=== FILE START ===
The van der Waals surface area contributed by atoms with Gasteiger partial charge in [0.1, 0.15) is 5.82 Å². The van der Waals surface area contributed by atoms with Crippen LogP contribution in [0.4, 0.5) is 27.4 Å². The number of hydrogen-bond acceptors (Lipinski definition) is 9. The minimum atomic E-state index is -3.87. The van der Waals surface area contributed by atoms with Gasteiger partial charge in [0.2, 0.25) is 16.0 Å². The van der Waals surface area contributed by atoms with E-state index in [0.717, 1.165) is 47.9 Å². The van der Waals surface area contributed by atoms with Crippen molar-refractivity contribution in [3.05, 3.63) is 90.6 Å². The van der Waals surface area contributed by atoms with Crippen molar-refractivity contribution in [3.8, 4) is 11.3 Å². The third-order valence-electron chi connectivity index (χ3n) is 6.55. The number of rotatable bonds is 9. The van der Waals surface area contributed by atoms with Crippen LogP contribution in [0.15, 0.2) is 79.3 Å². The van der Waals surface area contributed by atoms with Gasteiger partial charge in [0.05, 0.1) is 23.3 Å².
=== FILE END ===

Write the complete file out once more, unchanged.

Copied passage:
The van der Waals surface area contributed by atoms with Gasteiger partial charge in [0.1, 0.15) is 5.82 Å². The van der Waals surface area contributed by atoms with Crippen LogP contribution in [0.4, 0.5) is 27.4 Å². The number of hydrogen-bond acceptors (Lipinski definition) is 9. The minimum atomic E-state index is -3.87. The van der Waals surface area contributed by atoms with Gasteiger partial charge in [0.2, 0.25) is 16.0 Å². The van der Waals surface area contributed by atoms with E-state index in [0.717, 1.165) is 47.9 Å². The van der Waals surface area contributed by atoms with Crippen molar-refractivity contribution in [3.05, 3.63) is 90.6 Å². The van der Waals surface area contributed by atoms with Crippen molar-refractivity contribution in [3.8, 4) is 11.3 Å². The third-order valence-electron chi connectivity index (χ3n) is 6.55. The number of rotatable bonds is 9. The van der Waals surface area contributed by atoms with Crippen LogP contribution in [0.15, 0.2) is 79.3 Å². The van der Waals surface area contributed by atoms with Gasteiger partial charge in [0.05, 0.1) is 23.3 Å².